Referring to FIGS. 2 and 3, each of "standard patterns" B^{x} for use in putting a device according to this invention into operation is defined by a series of fundamental vectors b_{k} ^{x}. The letter x represents sorts of the standard patterns while the suffix k represents ordinal numbers of the vectors in each series, starting at unity and ending at the relevent one of the total of numbers M^{x} of vectors in the respective standard patterns B^{x}. The total numbers M^{x} may be 32 at most. For recognition of handwritten alphanumeric letters and marks, the number of sorts x may be 64 when only one standard pattern is used for each sort of the input patterns to be recognized by the device although a few standard patterns may be provided for each. For convenience of further description, it is now presumed that directions (with senses) d_{k} ^{x} of the fundamental vector b_{k} ^{x} are specified by eight quantized directions, each of which is given by a set of direction signals u_{k} ^{x} and v_{k} ^{x} illustrated in FIG. 3, and that each of magnitudes or lengths e_{k} ^{x} thereof is quantized by the number of meshes. On the other hand, it is possible to derive various "line patterns" B^{x} ' (not shown) from the standard patterns B^{x} by varying the magnitudes e_{k} ^{x} and to find out in a manner to be later described the pertinent one of the line patterns B' that is derived from each standard pattern B and may be said to be most similar, if not in best approximation, to the input pattern A. Such pertinent ones of the line patterns B^{x} ' are called herein "specific line patterns" B^{x}. What should be noted here is that the lengths e_{k} ^{x} are varied between lower limits or minima m_{k} ^{x} and upper limits or maxima n_{k} ^{x} predetermined for the respective fundamental vectors b_{k} ^{x}. This is mandatory in order not to derive from a standard pattern a line pattern that belongs to the sort of another standard pattern. For instance, a line pattern derived from a standard pattern B^{2} exemplified in FIG. 2 would be similar to 7 rather than to 2 if the length of the bottom vector b_{7} ^{2} were reduced to zero. In addition, it is desirable to assign weights w_{k} ^{x} representative of the importance of the respective fundamental vectors b_{k} ^{x} on comparing the line pattern vectors derived therefrom with perminent portions of the input pattern A. It is thus possible to give the standard patterns B^{x} by standard pattern electric signals b_{k} ^{x} (w_{k} ^{x}, d_{k} ^{x}, m_{k} ^{x}, n_{k} ^{x}), each of which is a word of 13 bitparallel binary signals the 13 bits consisting of three weight bits w_{k} ^{x}, three direction bits d_{k} ^{x}, three minimum length bits m_{k} ^{x} and four maximum length bits n_{k} ^{x}. A standard pattern B is given by 32 words. It is also possible to designate the ordinal numbers k by a set of five bitparallel binary signals and the sorts x by a set of six bitparallel binary signals.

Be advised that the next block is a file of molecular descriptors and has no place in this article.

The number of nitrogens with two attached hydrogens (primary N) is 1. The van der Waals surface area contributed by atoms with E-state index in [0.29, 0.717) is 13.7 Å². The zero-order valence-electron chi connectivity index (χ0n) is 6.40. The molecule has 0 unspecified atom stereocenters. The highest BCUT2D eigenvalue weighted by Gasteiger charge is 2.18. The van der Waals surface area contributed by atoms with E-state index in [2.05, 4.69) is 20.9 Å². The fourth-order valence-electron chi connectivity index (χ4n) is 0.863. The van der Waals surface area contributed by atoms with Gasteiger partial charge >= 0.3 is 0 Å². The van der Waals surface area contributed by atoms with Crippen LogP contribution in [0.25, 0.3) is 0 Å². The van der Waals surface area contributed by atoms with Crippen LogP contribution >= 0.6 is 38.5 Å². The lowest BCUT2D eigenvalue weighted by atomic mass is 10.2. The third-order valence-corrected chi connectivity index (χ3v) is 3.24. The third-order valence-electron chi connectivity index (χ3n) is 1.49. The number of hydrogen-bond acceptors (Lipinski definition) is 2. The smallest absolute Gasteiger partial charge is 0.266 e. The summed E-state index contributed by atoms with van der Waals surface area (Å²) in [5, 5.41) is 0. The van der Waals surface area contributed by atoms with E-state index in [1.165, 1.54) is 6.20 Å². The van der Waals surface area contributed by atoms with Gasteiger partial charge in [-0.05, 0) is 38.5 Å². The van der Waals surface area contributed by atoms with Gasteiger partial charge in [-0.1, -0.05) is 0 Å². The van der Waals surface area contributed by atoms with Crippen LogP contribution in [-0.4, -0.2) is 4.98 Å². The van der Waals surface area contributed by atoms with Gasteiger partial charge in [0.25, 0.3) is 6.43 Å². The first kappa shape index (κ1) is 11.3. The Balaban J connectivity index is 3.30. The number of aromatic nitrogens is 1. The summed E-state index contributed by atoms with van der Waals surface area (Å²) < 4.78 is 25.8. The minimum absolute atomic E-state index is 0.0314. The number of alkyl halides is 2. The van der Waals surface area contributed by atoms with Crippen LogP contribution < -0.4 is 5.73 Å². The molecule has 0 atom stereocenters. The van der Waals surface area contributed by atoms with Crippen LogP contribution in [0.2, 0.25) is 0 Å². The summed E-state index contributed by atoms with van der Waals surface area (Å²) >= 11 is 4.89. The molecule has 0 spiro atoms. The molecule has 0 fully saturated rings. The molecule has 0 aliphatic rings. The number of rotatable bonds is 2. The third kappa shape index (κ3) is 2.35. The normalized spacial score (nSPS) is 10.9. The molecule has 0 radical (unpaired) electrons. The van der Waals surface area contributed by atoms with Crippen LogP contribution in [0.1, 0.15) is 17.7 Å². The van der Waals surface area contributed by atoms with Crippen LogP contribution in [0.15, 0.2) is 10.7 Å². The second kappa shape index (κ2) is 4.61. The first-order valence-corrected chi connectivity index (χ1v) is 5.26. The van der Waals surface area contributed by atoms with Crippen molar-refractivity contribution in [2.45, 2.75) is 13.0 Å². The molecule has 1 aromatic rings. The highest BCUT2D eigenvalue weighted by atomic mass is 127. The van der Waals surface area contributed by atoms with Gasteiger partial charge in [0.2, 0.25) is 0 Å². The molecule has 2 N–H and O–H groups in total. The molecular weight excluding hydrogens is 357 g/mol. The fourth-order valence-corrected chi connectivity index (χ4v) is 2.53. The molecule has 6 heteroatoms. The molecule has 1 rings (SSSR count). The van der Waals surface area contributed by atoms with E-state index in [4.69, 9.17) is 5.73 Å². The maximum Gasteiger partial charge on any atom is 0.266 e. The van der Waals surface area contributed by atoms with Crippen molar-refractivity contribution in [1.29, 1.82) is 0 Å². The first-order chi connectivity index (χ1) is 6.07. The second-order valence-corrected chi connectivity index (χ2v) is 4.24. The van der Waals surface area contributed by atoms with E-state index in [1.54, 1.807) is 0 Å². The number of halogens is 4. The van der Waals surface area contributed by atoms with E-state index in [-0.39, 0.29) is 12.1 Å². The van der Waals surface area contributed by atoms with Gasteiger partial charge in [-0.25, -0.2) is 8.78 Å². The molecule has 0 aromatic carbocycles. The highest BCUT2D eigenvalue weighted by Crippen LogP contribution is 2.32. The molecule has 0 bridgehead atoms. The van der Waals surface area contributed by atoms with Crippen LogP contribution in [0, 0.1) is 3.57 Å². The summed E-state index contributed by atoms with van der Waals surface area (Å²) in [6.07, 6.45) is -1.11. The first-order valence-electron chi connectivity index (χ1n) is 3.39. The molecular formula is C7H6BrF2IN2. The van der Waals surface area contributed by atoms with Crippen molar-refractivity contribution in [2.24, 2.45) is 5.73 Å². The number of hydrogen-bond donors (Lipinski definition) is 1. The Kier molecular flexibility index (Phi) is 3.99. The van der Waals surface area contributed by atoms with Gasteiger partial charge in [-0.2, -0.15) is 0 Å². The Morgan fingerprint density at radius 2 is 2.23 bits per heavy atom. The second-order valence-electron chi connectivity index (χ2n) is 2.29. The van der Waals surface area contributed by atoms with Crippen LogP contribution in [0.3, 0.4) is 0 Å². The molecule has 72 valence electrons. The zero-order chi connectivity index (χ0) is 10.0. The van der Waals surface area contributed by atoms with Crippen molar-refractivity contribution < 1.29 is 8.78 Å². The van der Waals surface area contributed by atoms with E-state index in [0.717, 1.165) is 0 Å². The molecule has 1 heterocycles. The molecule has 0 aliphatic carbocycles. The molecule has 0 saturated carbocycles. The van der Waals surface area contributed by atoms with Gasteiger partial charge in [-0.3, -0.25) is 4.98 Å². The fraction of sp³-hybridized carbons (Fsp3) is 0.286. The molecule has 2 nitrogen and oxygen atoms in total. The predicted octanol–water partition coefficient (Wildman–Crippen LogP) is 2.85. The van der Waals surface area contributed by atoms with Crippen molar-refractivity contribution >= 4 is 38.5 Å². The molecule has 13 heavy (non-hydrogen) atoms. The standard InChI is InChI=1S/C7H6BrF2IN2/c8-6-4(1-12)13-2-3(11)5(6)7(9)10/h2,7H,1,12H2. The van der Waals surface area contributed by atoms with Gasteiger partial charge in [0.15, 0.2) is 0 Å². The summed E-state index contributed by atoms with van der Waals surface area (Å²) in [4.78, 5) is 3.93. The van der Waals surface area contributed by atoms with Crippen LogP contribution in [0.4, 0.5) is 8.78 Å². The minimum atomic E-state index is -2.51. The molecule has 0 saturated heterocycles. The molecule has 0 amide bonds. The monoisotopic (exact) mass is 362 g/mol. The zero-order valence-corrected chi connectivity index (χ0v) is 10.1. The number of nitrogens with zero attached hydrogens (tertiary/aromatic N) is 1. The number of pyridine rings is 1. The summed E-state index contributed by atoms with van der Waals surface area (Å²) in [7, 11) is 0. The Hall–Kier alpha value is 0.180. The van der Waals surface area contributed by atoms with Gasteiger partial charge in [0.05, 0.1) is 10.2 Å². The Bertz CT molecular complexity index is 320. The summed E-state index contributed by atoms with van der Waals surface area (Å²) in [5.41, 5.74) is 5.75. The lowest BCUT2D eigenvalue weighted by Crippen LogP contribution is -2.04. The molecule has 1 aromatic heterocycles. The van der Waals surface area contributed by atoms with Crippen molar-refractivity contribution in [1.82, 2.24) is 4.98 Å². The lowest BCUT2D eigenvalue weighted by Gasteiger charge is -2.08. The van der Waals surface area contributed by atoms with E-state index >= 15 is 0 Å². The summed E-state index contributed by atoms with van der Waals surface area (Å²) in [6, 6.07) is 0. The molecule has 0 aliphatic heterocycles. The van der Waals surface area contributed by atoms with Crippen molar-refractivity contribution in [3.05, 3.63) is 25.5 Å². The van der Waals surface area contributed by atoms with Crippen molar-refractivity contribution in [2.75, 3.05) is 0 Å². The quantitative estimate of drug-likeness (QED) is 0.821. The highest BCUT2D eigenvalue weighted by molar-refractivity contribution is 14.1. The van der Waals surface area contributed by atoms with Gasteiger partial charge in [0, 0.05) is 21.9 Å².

Referring now to FIGS. 4 and 5, a device according to an embodiment of the instant invention comprises an input unit 21 for optoelectrically converting an input pattern A into input pattern electric signals a (i,j) representative of the optical characteristics of meshes (i,j) and an input pattern buffer memory 22 for temporarily memorizing the input signals a (i,j) at memory locations (not shown) specifiable by coordinate address signals 23 or 24 (described later) to produce input signals 25 or 26 (described later). The input unit 21 may be a known photodiode array or a flyingspot scanner described in The Computer Journal, Volume 4, No. 2 (1961), pp. 137143, with reference to FIG. 1 thereof and consequently will not be further described herein. Preferably the buffer memory 22 is a random access memory. The device further comprises a standard pattern memory 29 for memorizing the standard patterns B^{x}, a dynamic matching unit 30 (later described with reference to FIGS. 7 and others), a decision unit 31 (later described with reference to FIGS. 16 and others), and a control unit 32 for producing several signals for controlling the operation of the standard pattern memory 29, dynamic matching unit 30, and decision unit 31 in the manner described hereunder. The decision unit 31 supplies an ultimate sort signal x representative of a result of the pattern recognition to a utilization device 33. Simultaneously with the respective leading edges of first timing pulses tim1, the control unit 32 successively supplies standard pattern sort signals x to the standard pattern memory 29 and decision unit 31. The standard pattern memory 29 comprises a pattern length memory 35 which supplies the dynamic matching unit 30 with total number signals M^{x} representative of the total numbers of vectors contained in the respective standard patterns B^{x} successively specified by the sort signals x. The dynamic matching unit 30 now successively supplies the standard pattern memory 29 with vector number signals k that increases for the present from unity to a relevant one of the total numbers M^{x} during presence of each of the sort signals x. A random access memory 36 stores the standard pattern signals b_{k} ^{x} and is accompanied by a readout circuit 37 which is supplied with the sort signals x and the vector number signals k to make the random access memory 35 successively deliver the standard pattern signals b_{k} ^{x} to the dynamic matching unit 30 immediately following each of the total number signals M^{x}.